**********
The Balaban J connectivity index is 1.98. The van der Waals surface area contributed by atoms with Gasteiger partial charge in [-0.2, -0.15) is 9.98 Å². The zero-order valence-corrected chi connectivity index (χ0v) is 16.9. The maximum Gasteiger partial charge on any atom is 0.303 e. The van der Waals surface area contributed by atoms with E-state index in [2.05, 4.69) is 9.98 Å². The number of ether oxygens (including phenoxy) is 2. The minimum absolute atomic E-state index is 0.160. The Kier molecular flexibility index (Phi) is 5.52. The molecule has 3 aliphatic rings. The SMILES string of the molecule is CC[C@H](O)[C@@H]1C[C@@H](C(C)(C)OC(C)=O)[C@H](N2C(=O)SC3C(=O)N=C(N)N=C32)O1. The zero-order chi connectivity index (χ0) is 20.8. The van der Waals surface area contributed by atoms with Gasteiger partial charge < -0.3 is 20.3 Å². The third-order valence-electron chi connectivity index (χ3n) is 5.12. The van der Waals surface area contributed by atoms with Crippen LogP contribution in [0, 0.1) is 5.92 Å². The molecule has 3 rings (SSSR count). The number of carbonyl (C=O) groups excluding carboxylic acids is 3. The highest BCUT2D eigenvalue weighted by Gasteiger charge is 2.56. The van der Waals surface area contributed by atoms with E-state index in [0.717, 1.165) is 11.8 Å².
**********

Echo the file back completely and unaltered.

The Balaban J connectivity index is 1.98. The van der Waals surface area contributed by atoms with Gasteiger partial charge in [-0.2, -0.15) is 9.98 Å². The zero-order valence-corrected chi connectivity index (χ0v) is 16.9. The maximum Gasteiger partial charge on any atom is 0.303 e. The van der Waals surface area contributed by atoms with E-state index in [2.05, 4.69) is 9.98 Å². The number of ether oxygens (including phenoxy) is 2. The minimum absolute atomic E-state index is 0.160. The Kier molecular flexibility index (Phi) is 5.52. The molecule has 3 aliphatic rings. The SMILES string of the molecule is CC[C@H](O)[C@@H]1C[C@@H](C(C)(C)OC(C)=O)[C@H](N2C(=O)SC3C(=O)N=C(N)N=C32)O1. The zero-order chi connectivity index (χ0) is 20.8. The van der Waals surface area contributed by atoms with Gasteiger partial charge < -0.3 is 20.3 Å². The third-order valence-electron chi connectivity index (χ3n) is 5.12. The van der Waals surface area contributed by atoms with Crippen LogP contribution in [0, 0.1) is 5.92 Å². The molecule has 3 rings (SSSR count). The number of carbonyl (C=O) groups excluding carboxylic acids is 3. The highest BCUT2D eigenvalue weighted by Gasteiger charge is 2.56. The van der Waals surface area contributed by atoms with E-state index in [0.717, 1.165) is 11.8 Å².